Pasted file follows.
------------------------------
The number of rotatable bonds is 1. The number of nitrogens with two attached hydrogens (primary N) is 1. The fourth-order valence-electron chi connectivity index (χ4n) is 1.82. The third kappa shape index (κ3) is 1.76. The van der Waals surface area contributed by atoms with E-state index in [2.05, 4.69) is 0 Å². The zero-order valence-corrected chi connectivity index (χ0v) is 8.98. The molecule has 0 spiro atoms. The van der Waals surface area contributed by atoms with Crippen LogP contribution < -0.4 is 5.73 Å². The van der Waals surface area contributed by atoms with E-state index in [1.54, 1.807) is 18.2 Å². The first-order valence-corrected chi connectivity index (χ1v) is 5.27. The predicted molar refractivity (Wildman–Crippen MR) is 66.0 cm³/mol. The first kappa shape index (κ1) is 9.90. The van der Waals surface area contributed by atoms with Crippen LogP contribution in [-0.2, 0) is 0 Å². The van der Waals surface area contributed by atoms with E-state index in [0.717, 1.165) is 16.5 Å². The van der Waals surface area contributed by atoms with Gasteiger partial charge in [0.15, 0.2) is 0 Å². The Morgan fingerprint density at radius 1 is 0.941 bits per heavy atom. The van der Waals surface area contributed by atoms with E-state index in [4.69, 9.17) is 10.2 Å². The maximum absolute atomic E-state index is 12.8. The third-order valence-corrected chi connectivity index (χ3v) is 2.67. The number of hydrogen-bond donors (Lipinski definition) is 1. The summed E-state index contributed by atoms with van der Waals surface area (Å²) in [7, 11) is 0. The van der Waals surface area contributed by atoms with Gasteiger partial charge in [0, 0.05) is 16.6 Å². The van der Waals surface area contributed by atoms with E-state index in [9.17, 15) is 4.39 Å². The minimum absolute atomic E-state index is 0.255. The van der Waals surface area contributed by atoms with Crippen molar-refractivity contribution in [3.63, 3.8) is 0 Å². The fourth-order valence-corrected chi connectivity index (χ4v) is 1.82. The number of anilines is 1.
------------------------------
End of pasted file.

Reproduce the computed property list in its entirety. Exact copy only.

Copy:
The number of rotatable bonds is 1. The number of nitrogens with two attached hydrogens (primary N) is 1. The fourth-order valence-electron chi connectivity index (χ4n) is 1.82. The third kappa shape index (κ3) is 1.76. The van der Waals surface area contributed by atoms with E-state index in [2.05, 4.69) is 0 Å². The zero-order valence-corrected chi connectivity index (χ0v) is 8.98. The molecule has 0 spiro atoms. The van der Waals surface area contributed by atoms with Crippen LogP contribution < -0.4 is 5.73 Å². The van der Waals surface area contributed by atoms with E-state index in [1.54, 1.807) is 18.2 Å². The first-order valence-corrected chi connectivity index (χ1v) is 5.27. The predicted molar refractivity (Wildman–Crippen MR) is 66.0 cm³/mol. The first kappa shape index (κ1) is 9.90. The van der Waals surface area contributed by atoms with Crippen LogP contribution in [-0.2, 0) is 0 Å². The van der Waals surface area contributed by atoms with E-state index in [0.717, 1.165) is 16.5 Å². The van der Waals surface area contributed by atoms with Gasteiger partial charge in [0.15, 0.2) is 0 Å². The Morgan fingerprint density at radius 1 is 0.941 bits per heavy atom. The van der Waals surface area contributed by atoms with E-state index in [4.69, 9.17) is 10.2 Å². The maximum absolute atomic E-state index is 12.8. The third-order valence-corrected chi connectivity index (χ3v) is 2.67. The number of hydrogen-bond donors (Lipinski definition) is 1. The summed E-state index contributed by atoms with van der Waals surface area (Å²) in [7, 11) is 0. The van der Waals surface area contributed by atoms with Gasteiger partial charge in [0, 0.05) is 16.6 Å². The van der Waals surface area contributed by atoms with E-state index in [9.17, 15) is 4.39 Å². The minimum absolute atomic E-state index is 0.255. The van der Waals surface area contributed by atoms with Crippen molar-refractivity contribution in [3.63, 3.8) is 0 Å². The fourth-order valence-corrected chi connectivity index (χ4v) is 1.82. The number of anilines is 1.